A Question for Brad: When I talk to music fans who know little about jazz, you are one jazz musician they tend to know and enjoy—a trait you have in common with Pat.  Given that your music is acoustic and largely “serious jazz”, to what do you attribute this?  Is it a goal you set for yourself in any way?


Mehldau: I’ve always just tried to be who I am and be honest in terms of what I play.  If that reaches a larger group of people, great.  If it doesn’t—if it remains obscure—that’s okay as well.  I’m happy to have the opportunity to record the records I want to—I’m very aware that that’s a privilege.


A Question for Pat: Your career has arguably toggled between more accessible music (the PMGroup), and music that is influenced by and veers closer to avant-garde jazz.  Toward which pole do you see this project?  In many ways it seems to be in both or neither camp.  Was that conscious?


Metheny: I am glad you at least included an “arguably” in there.  I wouldn’t characterize any aspect of what I have been involved with as a musician over the years that way and often view that analysis as a warning flag.  Avant-garde, jazz, pop, classical, country and western, rock, free, straight-ahead, etc. are ultimately meaningless terms in the face of the music being discussed at best—at worst, those terms often serve as code words for what is in fact a cultural / political discussion more than a musical one.  In the end, it is all just talk.  Music is one big thing to me. This record underlines that philosophy, as have a number of the others along the way.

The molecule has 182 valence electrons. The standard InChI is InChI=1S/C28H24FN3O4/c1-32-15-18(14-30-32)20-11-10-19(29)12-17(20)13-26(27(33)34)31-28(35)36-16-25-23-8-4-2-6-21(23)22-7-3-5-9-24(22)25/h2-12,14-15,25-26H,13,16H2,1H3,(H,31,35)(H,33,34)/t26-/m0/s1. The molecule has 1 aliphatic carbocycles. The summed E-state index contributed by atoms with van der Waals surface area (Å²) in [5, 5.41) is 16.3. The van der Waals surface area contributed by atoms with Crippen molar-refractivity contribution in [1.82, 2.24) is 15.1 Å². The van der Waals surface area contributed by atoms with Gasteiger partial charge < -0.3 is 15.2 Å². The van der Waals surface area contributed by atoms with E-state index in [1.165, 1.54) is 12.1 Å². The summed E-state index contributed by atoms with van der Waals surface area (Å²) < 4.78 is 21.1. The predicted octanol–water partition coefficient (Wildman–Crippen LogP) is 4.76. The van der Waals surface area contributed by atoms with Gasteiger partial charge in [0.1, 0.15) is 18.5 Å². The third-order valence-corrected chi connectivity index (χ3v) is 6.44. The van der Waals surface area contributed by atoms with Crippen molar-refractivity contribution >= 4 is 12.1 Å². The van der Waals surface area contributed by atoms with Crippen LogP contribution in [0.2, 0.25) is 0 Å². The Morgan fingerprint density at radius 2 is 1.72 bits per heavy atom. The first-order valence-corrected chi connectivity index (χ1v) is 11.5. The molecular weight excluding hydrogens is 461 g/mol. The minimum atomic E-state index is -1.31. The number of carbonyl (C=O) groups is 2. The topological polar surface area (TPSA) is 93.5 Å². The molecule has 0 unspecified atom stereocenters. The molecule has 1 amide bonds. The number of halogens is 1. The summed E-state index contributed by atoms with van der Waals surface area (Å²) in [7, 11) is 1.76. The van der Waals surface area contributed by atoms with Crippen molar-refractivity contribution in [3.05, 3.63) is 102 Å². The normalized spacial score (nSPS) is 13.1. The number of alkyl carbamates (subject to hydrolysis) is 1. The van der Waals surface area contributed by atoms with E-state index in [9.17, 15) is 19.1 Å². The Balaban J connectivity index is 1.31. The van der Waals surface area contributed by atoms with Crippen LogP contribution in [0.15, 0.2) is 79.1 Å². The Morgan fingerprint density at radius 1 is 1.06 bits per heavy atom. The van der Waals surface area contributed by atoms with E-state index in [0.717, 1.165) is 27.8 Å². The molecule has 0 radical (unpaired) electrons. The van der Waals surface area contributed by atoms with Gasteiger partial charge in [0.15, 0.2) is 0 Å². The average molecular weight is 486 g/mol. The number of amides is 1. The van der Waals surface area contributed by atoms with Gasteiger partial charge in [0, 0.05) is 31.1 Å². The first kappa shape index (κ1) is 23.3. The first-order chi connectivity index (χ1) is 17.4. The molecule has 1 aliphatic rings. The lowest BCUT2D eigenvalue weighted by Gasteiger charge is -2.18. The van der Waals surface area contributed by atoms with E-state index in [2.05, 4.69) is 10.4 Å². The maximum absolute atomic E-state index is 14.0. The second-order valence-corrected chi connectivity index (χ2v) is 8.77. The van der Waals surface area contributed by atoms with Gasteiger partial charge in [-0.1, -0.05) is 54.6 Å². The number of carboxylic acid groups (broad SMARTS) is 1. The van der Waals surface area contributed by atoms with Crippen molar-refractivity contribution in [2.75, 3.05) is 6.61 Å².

A Question for Brad: Both you and Pat have a history of using pop material in your jazz performances.  Did you consider doing so on this project?  At least on the first disc, why did you decide against it?


Mehldau: There was no decision against it per se; it just didn’t come up.  We wound up writing a lot of material and had plenty to work with; the record really developed along those lines.